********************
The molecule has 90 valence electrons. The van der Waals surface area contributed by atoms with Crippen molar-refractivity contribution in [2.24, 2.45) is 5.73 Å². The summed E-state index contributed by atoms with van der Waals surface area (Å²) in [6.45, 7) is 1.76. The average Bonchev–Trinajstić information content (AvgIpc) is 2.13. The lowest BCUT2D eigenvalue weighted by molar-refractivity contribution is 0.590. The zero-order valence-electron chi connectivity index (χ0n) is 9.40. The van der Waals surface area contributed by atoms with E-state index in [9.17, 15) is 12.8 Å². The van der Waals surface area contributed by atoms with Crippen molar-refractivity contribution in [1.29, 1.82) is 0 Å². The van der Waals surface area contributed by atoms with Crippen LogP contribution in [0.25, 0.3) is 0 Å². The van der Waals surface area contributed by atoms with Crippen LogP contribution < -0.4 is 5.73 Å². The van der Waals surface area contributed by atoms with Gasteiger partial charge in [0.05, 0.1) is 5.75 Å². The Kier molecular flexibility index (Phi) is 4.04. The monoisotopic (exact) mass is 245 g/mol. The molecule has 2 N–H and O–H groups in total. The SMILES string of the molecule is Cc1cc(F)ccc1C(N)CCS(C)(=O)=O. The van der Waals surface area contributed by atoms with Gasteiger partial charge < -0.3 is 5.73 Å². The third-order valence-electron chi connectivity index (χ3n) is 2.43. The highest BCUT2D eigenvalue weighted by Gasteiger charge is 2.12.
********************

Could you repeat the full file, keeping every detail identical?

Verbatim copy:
The molecule has 90 valence electrons. The van der Waals surface area contributed by atoms with Crippen molar-refractivity contribution in [2.24, 2.45) is 5.73 Å². The summed E-state index contributed by atoms with van der Waals surface area (Å²) in [6.45, 7) is 1.76. The average Bonchev–Trinajstić information content (AvgIpc) is 2.13. The lowest BCUT2D eigenvalue weighted by molar-refractivity contribution is 0.590. The zero-order valence-electron chi connectivity index (χ0n) is 9.40. The van der Waals surface area contributed by atoms with E-state index in [9.17, 15) is 12.8 Å². The van der Waals surface area contributed by atoms with Crippen molar-refractivity contribution in [1.29, 1.82) is 0 Å². The van der Waals surface area contributed by atoms with Crippen LogP contribution in [0.25, 0.3) is 0 Å². The van der Waals surface area contributed by atoms with Crippen LogP contribution < -0.4 is 5.73 Å². The van der Waals surface area contributed by atoms with Gasteiger partial charge in [0.05, 0.1) is 5.75 Å². The Kier molecular flexibility index (Phi) is 4.04. The monoisotopic (exact) mass is 245 g/mol. The molecule has 2 N–H and O–H groups in total. The SMILES string of the molecule is Cc1cc(F)ccc1C(N)CCS(C)(=O)=O. The van der Waals surface area contributed by atoms with Gasteiger partial charge < -0.3 is 5.73 Å². The third-order valence-electron chi connectivity index (χ3n) is 2.43. The highest BCUT2D eigenvalue weighted by Gasteiger charge is 2.12.